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Dozuki Workshop Series – Optimize your technical content (Part 1 of 3)

Dozuki Workshop Series – Optimize your technical content (Part 1 of 3)

Your content matters

To follow-up with the audience on the webinar session on 26 July 2016, we will share in more detail some examples of how you can prepare your content for optimum re-use, readability, and translatability.

In the three-part text analysis that follows, we will highlight areas for improvement, then provide the same information based on Simplified Technical English (STE) writing rules.


Replace iphone 5c power button STE


RULE: 1.2 Use approved words from the Dictionary only as the part of speech given.

1a) Standard English:

If your display is cracked, keep further breakage contained and prevent bodily harm during your repair by taping the glass.

1b) STE:

If there are cracks in your display glass, use tape to prevent more damage and possible injuries.


‘Crack’ is only approved as an STE technical noun, not a verb. For this reason, we changed the past participle form ‘cracked’ to ‘cracks’.

It is also not advisable to use fake verbs or a passive construction such as ‘by taping’ in your sentence. This is a violation of rule 1.2 where ‘tape’ is used only as a noun, and also hides the doer of the action. Instead, write ‘use tape to prevent more damage..’ to sound more direct.

We also removed unnecessary phrasings like ‘keep further breakage contained’ and ‘bodily harm’, substituting them with the simple verb ‘to prevent’, and unambiguous words such as ‘more damage’ to the equipment, and ‘possible injuries’ to the user for a more concise sentence construction.


RULE: 1.6 Use a Technical Name only as a noun, not as a verb.

2a) Standard English:

Lay overlapping strips of clear packing tape over the iPhone’s display until the whole face is covered.

2b) STE:

Make a cover for the full display glass area with overlapping strips of clear tape.


‘Cover’ is a non-approved verb in STE. Instead, use ‘cover’ as a technical noun. In this sentence pair above, we removed redundant words like ‘lay’, ‘over’, and ‘until’. The result is a concise, more direct sentence for the reader to complete his task more quickly and efficiently.


RULE: 1.3 Keep to the approved meaning of a word in the Dictionary. Do not use the word with any other meaning.

3a) Standard English:

This will keep glass shards contained and provide structural integrity when prying and lifting the display.

3b) STE:

This will keep glass shards together and give structural integrity when you move the display.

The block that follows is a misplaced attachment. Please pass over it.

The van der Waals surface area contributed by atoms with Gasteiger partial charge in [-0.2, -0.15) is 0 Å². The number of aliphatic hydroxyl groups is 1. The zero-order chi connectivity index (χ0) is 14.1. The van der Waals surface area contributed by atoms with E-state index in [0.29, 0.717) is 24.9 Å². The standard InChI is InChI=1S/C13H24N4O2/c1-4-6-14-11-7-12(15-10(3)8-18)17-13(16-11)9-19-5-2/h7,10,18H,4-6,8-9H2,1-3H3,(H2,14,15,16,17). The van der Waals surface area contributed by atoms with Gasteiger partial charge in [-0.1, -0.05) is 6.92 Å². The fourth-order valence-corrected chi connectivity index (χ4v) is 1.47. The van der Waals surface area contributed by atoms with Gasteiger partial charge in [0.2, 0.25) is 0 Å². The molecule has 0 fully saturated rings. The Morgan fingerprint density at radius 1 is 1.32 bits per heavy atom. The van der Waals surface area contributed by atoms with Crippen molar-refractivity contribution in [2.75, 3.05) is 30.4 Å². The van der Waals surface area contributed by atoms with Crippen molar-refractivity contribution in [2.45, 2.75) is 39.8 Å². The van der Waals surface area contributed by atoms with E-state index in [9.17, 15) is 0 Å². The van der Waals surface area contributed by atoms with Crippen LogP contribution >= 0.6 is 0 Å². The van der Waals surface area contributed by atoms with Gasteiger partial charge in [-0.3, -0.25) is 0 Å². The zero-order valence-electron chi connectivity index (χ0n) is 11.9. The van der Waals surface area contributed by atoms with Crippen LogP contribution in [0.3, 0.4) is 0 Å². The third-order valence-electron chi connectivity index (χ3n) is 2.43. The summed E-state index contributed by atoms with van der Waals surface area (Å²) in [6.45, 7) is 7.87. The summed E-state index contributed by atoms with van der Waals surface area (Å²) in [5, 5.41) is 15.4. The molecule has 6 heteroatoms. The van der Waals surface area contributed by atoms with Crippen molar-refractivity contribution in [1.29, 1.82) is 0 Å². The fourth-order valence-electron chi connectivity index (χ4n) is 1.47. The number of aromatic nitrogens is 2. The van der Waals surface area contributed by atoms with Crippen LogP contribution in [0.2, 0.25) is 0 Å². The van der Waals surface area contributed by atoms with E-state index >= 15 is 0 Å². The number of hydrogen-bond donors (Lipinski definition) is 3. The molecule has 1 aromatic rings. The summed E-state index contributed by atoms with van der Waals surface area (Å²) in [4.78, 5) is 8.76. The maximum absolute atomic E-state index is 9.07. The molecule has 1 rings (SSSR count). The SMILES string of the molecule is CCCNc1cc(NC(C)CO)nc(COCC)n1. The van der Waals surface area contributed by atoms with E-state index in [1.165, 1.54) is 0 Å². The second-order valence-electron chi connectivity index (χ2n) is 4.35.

The STE verb ‘contain’ is defined as to have in something or to hold in something. The approved STE adverb ‘together’ appears simpler in meaning and more accurately describes the situation.

‘Provide’ as an unapproved STE verb is replaced with ‘give’, a shorter and more direct alternative.

‘Prying’ and ‘lifting’ can easily be described as ‘to move’. We hardly need to go into detail yet about prying and lifting as we risk confusing the reader at this point in time. Also, the –ing form or present participle verb form is not used in STE unless it is part of a technical name. For instance: lighting, missing, servicing.


RULE: 1.3 Keep to the approved meaning of a word in the Dictionary. Do not use the word with any other meaning.

4a) Standard English:

Wear safety glasses to protect your eyes from any glass shaken free during the repair.

4b) STE:

Use safety glasses for eye protection during the repair. 


‘Wear’ is defined as the action of becoming damaged as a result of friction. For other possibly valid meanings of ‘wear’, STE prefers the verbs ‘use’ or ‘put on’ safety glasses.

Further reading: Dozuki Workshop Series – Optimize your technical content (Part 2 of 3)

Shumin Chen

About the speaker

Since 2006, Ms Shumin Chen has been working as a consultant with customers in various industries worldwide: aerospace and defence, banking, consumer products, healthcare, IT, medical and fitness equipment. She has helped many companies with their documentation needs, based on standards where possible, and is widely regarded as a leading expert in ASD-STE100 Simplified Technical English training, aviation documentation and multilingual documentation.

Ms Chen now heads the ASD-STE100 training arm of Shufrans TechDocs. In her current role, Ms Chen continues to focus on the practical implementation of international standards to facilitate the efficient creation and management of multilingual documentation.

Copyright © 2016 Shufrans TechDocs. All rights reserved. No part of this article may be reproduced or transmitted in any form or by any means whatsoever without express written permission from the author, except in the case of brief quotations embodied in critical articles and reviews. 

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